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Re: How best get rid of SELinux?

Mike McCarty wrote:
After a machine has been compromised, IMO it must be restored
to a pre-compromise state. Trying to mitigate damage on a
compromised machine is wrong-headed.


I agree that compromised systems should be "fixed" so they aren't compromised anymore. However, I don't agree that it is "wrong-headed" to attempt to mitigate the damage done to such a system. Things like fire doors that close automatically when a fire is detected mitigate the damage a fire can do to a building. Traction control and anti-lock brakes on vehicles attempt to keep the car from crashing once stability is compromised. The firewall that contains a car's engine compartment and the airbag that deploys if the vehicle crashes both attempt to mitigate the damage done to the driver if something goes wrong. Even white blood cells protect against pathogens that have breached the external defenses of our bodies in an attempt to mitigate damage to surrounding tissues.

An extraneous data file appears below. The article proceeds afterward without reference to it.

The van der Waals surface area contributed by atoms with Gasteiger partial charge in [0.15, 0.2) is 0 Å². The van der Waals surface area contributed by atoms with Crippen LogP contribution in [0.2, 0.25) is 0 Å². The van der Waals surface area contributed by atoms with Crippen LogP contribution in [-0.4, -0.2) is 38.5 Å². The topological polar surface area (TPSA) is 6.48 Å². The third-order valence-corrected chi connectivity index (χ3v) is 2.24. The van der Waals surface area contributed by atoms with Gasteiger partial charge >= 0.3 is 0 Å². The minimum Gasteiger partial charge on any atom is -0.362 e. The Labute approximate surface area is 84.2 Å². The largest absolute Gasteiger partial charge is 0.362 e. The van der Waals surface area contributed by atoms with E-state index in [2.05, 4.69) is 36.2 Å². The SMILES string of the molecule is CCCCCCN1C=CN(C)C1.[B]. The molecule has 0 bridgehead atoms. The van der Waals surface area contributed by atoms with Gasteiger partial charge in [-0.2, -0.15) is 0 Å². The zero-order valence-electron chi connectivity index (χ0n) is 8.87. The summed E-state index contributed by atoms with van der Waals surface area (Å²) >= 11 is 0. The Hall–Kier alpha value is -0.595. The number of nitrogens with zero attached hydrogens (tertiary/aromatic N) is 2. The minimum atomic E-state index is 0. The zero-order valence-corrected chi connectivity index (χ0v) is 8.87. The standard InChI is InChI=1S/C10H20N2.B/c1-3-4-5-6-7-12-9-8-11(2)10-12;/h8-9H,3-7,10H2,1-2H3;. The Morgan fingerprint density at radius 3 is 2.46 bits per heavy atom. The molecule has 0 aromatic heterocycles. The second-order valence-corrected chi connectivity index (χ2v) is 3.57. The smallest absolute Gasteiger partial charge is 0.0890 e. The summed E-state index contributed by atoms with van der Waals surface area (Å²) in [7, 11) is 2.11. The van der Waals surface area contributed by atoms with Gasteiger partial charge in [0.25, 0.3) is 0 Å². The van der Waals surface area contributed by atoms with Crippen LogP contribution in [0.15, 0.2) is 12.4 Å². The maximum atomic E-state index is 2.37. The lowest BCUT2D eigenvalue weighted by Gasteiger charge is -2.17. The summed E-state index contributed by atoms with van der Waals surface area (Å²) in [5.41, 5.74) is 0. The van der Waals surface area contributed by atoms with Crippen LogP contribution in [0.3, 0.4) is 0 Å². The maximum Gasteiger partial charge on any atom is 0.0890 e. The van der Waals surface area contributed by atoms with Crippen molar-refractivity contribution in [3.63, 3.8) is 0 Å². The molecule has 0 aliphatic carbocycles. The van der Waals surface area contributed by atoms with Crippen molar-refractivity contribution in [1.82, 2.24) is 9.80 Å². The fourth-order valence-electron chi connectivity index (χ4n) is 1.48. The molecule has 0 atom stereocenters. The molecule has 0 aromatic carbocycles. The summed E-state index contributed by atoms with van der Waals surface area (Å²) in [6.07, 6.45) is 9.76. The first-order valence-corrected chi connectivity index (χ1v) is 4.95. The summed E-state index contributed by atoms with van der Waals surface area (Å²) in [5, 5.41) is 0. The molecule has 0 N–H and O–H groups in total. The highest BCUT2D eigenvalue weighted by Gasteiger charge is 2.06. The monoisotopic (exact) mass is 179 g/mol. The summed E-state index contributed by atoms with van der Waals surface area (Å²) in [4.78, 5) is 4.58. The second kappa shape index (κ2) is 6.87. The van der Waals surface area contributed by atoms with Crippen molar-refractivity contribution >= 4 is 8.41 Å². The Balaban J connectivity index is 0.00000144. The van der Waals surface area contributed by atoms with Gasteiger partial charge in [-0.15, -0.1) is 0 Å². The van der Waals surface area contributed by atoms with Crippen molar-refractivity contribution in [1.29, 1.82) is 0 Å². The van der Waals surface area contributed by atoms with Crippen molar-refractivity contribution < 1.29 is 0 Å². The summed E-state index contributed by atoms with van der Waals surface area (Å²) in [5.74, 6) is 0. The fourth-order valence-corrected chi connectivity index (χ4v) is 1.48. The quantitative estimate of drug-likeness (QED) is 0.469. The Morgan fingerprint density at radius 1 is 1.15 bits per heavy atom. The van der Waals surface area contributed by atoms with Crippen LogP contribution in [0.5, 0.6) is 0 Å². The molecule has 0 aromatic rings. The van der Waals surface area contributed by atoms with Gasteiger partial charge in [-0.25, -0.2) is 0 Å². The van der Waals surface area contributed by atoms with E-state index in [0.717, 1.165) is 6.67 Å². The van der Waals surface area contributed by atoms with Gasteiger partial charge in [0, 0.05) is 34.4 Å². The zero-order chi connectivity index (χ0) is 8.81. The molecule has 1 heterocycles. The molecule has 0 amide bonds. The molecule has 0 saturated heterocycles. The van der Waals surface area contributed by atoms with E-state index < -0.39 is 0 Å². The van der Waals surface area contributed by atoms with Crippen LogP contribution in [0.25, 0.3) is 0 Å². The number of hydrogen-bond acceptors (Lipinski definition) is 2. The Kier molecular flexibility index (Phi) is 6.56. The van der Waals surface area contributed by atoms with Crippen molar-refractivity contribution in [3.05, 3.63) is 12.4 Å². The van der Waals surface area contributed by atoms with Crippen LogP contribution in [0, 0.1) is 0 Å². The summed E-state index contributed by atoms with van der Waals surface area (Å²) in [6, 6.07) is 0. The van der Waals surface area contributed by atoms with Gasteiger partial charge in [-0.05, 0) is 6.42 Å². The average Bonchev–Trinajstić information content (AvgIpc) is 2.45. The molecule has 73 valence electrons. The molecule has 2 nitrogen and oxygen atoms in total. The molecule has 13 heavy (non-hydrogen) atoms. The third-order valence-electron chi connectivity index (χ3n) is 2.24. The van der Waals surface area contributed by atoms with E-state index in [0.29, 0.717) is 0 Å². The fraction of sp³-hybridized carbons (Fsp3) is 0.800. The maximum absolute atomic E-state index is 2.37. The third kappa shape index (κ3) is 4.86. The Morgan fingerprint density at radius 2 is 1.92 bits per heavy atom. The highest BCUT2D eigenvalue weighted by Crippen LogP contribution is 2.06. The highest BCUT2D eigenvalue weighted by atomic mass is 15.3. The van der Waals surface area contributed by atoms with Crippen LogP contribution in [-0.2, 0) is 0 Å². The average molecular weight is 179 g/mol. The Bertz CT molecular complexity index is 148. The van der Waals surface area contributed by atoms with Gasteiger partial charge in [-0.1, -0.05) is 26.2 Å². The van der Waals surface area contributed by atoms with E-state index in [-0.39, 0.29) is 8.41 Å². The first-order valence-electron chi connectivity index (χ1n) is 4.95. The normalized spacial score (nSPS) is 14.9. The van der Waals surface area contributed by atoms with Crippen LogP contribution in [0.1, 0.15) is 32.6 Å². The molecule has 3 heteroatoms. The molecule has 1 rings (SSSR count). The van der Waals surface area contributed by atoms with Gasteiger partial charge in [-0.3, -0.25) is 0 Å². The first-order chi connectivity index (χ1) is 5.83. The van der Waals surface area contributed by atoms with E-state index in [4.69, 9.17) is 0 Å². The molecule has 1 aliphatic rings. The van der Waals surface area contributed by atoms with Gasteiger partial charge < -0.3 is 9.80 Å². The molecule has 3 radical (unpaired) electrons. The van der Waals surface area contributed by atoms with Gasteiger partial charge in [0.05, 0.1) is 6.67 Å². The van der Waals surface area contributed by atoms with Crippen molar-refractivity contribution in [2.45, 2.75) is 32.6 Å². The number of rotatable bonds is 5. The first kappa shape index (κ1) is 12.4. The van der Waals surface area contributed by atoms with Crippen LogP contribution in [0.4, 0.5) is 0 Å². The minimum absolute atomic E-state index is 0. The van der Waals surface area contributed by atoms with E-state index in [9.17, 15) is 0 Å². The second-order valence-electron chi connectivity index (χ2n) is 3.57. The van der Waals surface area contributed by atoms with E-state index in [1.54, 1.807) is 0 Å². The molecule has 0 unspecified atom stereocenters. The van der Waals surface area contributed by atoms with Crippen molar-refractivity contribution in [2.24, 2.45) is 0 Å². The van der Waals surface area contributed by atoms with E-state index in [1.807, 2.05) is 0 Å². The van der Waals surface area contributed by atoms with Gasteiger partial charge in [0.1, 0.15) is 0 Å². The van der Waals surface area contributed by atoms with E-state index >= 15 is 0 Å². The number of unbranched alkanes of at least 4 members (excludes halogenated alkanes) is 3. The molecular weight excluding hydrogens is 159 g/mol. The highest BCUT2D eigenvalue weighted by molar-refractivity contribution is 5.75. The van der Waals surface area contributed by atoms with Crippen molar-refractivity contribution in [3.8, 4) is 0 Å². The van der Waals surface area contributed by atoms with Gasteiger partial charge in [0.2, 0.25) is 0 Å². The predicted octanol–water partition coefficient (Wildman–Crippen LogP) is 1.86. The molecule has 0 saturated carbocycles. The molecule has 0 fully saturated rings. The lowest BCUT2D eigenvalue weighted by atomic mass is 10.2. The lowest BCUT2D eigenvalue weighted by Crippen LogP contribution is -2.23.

None of the mechanisms I have just described work as expected 100% of the time but that is hardly reason to do away with any of them entirely. As I'm sure you're aware, any good security posture has "defense in depth" as part of its scheme because it is historically a bad idea to rely on a single mechanism for overall security. SELinux may not the best solution out there but it does serve a very important purpose - it mitigates system damage in order to preserve as much of the remaining system as possible. I don't think anyone would argue that it makes sense to let someone who hacks a web server also get control of the credit card numbers stored in a database on the same machine. Likewise, with all due respect, it doesn't make sense to assert that trying to stop bad guys from doing all the damage they could is the wrong philosophy. That would be like watching your entire home burn down from a fire on the stove because you feel the fire extinguisher, something that would minimize the fire damage, is somehow philosophically wrong.


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